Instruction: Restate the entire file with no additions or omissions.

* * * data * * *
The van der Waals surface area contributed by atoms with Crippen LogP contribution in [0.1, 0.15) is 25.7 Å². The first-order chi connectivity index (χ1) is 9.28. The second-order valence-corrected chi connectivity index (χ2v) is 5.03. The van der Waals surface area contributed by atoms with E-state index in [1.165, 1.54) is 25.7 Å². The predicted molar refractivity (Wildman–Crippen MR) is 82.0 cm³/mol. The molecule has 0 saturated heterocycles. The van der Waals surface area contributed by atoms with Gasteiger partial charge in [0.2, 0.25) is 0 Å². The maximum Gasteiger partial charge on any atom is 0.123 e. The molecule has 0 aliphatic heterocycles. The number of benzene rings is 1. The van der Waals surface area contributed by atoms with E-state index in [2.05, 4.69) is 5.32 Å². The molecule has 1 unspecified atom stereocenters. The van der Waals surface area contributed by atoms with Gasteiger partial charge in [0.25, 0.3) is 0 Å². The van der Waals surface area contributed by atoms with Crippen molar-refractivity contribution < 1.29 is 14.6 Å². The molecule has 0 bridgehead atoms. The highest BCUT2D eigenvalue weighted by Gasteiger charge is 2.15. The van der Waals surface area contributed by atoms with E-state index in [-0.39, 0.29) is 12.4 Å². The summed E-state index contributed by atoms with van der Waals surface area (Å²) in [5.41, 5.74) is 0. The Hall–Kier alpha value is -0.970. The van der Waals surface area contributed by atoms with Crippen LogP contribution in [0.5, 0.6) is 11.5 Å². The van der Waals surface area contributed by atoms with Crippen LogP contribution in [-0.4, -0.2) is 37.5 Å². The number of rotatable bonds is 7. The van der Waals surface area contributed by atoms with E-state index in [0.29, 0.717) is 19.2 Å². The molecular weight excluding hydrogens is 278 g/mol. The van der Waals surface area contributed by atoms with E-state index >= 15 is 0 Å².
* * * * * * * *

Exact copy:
The van der Waals surface area contributed by atoms with Crippen LogP contribution in [0.1, 0.15) is 25.7 Å². The first-order chi connectivity index (χ1) is 9.28. The second-order valence-corrected chi connectivity index (χ2v) is 5.03. The van der Waals surface area contributed by atoms with E-state index in [1.165, 1.54) is 25.7 Å². The predicted molar refractivity (Wildman–Crippen MR) is 82.0 cm³/mol. The molecule has 0 saturated heterocycles. The van der Waals surface area contributed by atoms with Gasteiger partial charge in [0.2, 0.25) is 0 Å². The maximum Gasteiger partial charge on any atom is 0.123 e. The molecule has 0 aliphatic heterocycles. The number of benzene rings is 1. The van der Waals surface area contributed by atoms with E-state index in [2.05, 4.69) is 5.32 Å². The molecule has 1 unspecified atom stereocenters. The van der Waals surface area contributed by atoms with Gasteiger partial charge in [0.25, 0.3) is 0 Å². The van der Waals surface area contributed by atoms with Crippen molar-refractivity contribution < 1.29 is 14.6 Å². The molecule has 0 bridgehead atoms. The highest BCUT2D eigenvalue weighted by Gasteiger charge is 2.15. The van der Waals surface area contributed by atoms with E-state index in [-0.39, 0.29) is 12.4 Å². The summed E-state index contributed by atoms with van der Waals surface area (Å²) in [5.41, 5.74) is 0. The Hall–Kier alpha value is -0.970. The van der Waals surface area contributed by atoms with Crippen LogP contribution in [0.5, 0.6) is 11.5 Å². The van der Waals surface area contributed by atoms with Crippen LogP contribution in [-0.4, -0.2) is 37.5 Å². The number of rotatable bonds is 7. The van der Waals surface area contributed by atoms with E-state index in [0.29, 0.717) is 19.2 Å². The molecular weight excluding hydrogens is 278 g/mol. The van der Waals surface area contributed by atoms with E-state index >= 15 is 0 Å².